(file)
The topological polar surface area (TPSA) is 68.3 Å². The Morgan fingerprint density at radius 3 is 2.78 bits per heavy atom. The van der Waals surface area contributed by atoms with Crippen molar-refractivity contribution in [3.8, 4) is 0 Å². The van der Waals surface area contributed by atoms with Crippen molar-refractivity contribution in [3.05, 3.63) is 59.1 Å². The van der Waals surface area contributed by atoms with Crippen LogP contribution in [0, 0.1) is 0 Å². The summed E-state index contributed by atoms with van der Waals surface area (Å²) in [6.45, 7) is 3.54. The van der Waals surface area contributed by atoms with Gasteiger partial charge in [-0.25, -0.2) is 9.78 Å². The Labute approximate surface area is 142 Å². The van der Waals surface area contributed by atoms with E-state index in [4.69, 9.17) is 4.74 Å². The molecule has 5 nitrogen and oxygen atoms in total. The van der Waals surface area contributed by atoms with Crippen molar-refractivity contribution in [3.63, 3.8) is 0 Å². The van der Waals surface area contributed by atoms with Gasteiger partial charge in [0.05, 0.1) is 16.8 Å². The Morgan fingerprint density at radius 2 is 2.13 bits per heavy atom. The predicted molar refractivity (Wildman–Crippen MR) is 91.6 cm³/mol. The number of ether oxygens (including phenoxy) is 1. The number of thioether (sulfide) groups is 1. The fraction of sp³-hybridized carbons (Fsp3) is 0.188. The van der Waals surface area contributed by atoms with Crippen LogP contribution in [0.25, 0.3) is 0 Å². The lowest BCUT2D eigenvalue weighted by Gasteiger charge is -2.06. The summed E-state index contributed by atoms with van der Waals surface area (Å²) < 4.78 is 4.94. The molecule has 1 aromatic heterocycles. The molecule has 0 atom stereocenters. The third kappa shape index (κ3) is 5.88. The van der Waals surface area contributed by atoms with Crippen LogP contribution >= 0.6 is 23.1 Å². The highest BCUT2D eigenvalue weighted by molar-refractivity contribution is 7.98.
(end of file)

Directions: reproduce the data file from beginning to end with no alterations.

The topological polar surface area (TPSA) is 68.3 Å². The Morgan fingerprint density at radius 3 is 2.78 bits per heavy atom. The van der Waals surface area contributed by atoms with Crippen molar-refractivity contribution in [3.8, 4) is 0 Å². The van der Waals surface area contributed by atoms with Crippen molar-refractivity contribution in [3.05, 3.63) is 59.1 Å². The van der Waals surface area contributed by atoms with Crippen LogP contribution in [0, 0.1) is 0 Å². The summed E-state index contributed by atoms with van der Waals surface area (Å²) in [6.45, 7) is 3.54. The van der Waals surface area contributed by atoms with Gasteiger partial charge in [-0.25, -0.2) is 9.78 Å². The Labute approximate surface area is 142 Å². The van der Waals surface area contributed by atoms with E-state index in [4.69, 9.17) is 4.74 Å². The molecule has 5 nitrogen and oxygen atoms in total. The van der Waals surface area contributed by atoms with Crippen molar-refractivity contribution in [3.63, 3.8) is 0 Å². The van der Waals surface area contributed by atoms with Gasteiger partial charge in [0.05, 0.1) is 16.8 Å². The Morgan fingerprint density at radius 2 is 2.13 bits per heavy atom. The predicted molar refractivity (Wildman–Crippen MR) is 91.6 cm³/mol. The number of ether oxygens (including phenoxy) is 1. The number of thioether (sulfide) groups is 1. The fraction of sp³-hybridized carbons (Fsp3) is 0.188. The van der Waals surface area contributed by atoms with Crippen LogP contribution in [0.25, 0.3) is 0 Å². The lowest BCUT2D eigenvalue weighted by Gasteiger charge is -2.06. The summed E-state index contributed by atoms with van der Waals surface area (Å²) < 4.78 is 4.94. The molecule has 1 aromatic heterocycles. The molecule has 0 atom stereocenters. The third kappa shape index (κ3) is 5.88. The van der Waals surface area contributed by atoms with Crippen LogP contribution >= 0.6 is 23.1 Å². The highest BCUT2D eigenvalue weighted by molar-refractivity contribution is 7.98.